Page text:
Glade, Washington, where my father was born, was a fiction: just a name that my grandparents chose to call their farm in rural Klickitat County, Washington in the early decades of the Twentieth Century. Dad was born in the Glade in January 1914. The weather was very cold. Grandma felt her water break (it was at least her third birth) and told Grandpa to hitch up the buckboard to take her into town to have her child. He took a long time about doing it, so Grandma (I’m quoting her, by the way) “mixed herself up a hot toddy to keep the cold away.”



By the time Grandpa got back in the house, Grandma was drunk on the kitchen floor, giving birth to Dad. She didn’t quite know what to do with the umbilical cord; she knew it was supposed to be tied off, so she tried to loop Dad around and through it, as if tying a shoe.



They never quite made it into town. But Dad got born anyway, right there in the house, in “Glade, Washington,” which you will never find on any map. There’s a Glade Cemetery, with a few markers. I dare you to find it.



As for me, I grew up in Venersborg, Washington. It’s on the side of Spotted Deer Mountain, in the foothills of the Cascade Mountains. It’s not a real city or town; Wikipedia calls it a “census-designated place,” which sounds about right. Mom and Dad are buried in Venersborg Cemetery over by Finn Hill, and it’s always the first place Partner and I go when we visit the Northwest. Sometimes, when I’m very nostalgic, we drive all the way up the hill to look (from a distance) at the house I grew up in. It’s been remodeled, and it’s different now.



But it’s still there.



Children: be proud of your imaginary heritage!



North African food: Chakchouka


Writing about North African food a few weeks ago made me hungry.



So I made chakchouka. And it was delicious.



Here’s my speeded-up American version of the Tunisian recipe:



  • Heat a tablespoon of olive oil in a saute pan.

  • Add chopped sweet peppers, onion, tomato, etc.: about two or three cups’ worth. Also some garlic. Also some salt and pepper. Also something hot: a can of chopped green chilies, a finely diced jalapeno pepper, or (if you have some) a teaspoon of Tunisian harissa. (Actually, Partner and I have been using Ro-Tel tomatoes lately, and I have to say that they’re pretty good, so you could add a can of those.)  Lacking any of the above, add a tablespoon or so of goyishe hot sauce.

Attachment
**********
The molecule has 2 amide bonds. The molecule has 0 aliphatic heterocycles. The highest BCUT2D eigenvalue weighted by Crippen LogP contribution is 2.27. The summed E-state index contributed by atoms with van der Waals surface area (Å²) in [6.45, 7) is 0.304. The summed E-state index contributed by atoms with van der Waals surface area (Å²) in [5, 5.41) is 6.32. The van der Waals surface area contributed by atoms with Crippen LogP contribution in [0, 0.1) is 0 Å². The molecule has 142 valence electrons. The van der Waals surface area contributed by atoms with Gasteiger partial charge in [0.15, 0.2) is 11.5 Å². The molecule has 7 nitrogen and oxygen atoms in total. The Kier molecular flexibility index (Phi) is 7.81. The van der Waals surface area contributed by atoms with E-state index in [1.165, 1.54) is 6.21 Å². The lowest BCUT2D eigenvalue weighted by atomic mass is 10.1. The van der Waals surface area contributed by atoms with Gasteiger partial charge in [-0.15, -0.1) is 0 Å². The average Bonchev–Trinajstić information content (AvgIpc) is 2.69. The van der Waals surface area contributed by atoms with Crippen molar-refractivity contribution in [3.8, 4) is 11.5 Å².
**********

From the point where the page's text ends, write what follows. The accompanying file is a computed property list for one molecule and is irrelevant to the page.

• Saute the above for about five minutes, until the onions are translucent.

  • Add about a cup of storebought marinara sauce, or a small can of tomato sauce, and allow to cook for about another five minutes.

  • Now: carefully break three eggs into the simmering sauce. Don’t mix them in; just let them insinuate themselves into the mixture.

  • Reduce the heat, cover, and let the eggs poach in the vegetable/sauce mixture for about ten minutes. Check from time to time for over/undercooking. Spoon a little of the sauce onto the eggs. Try not to break the yolks, but it’s okay if you do.

  • Prepare and eat a green salad while you’re waiting for the eggs to poach. (This is a very civilized recipe; it allows you to dine while cooking.)

  • When the eggs are cooked, serve your chakchouka piping hot, with a fresh loaf of French or Italian bread for dunking.  (In North Africa, the bread is actually the eating utensil.)



See how nice?



Sunday blog: The Roches sing “Moonswept”



I have loved the Roches for a long time. There are three of them, if you don’t know their theme song: Maggie and Terre and Suzzy. They performed together for a while in the 1980s and into the 1990s, then broke up, and have since reunited. They have a knack for writing and singing songs that make me laugh, and others that make me cry.



Their 2007 “Moonswept” album has a couple of things that (right on cue) make me cry.



The title song is the best on the album, I think. It is about the way things used to be, and about relationships, and shared memories, and growing older.



Or maybe it’s about the burnt heart of a small witch.



Doesn’t matter. It’s just one of the songs that pretty much always makes me cry.



With us, its isness was obvious

And the ones that followed, they knew of it too;

But the broomstick fell behind the moon . . .


04_Moonswept.m4a Listen on Posterous


Getting old with Sara Teasdale


Partner and I have lots of interesting retirement schemes. Most of them rely on non-traditional methods, like keno and Powerball.



One plan is that I win big on “Jeopardy!,” the TV game show. I’ve auditioned four times. I have high hopes.



But I didn’t get called for an audition this year.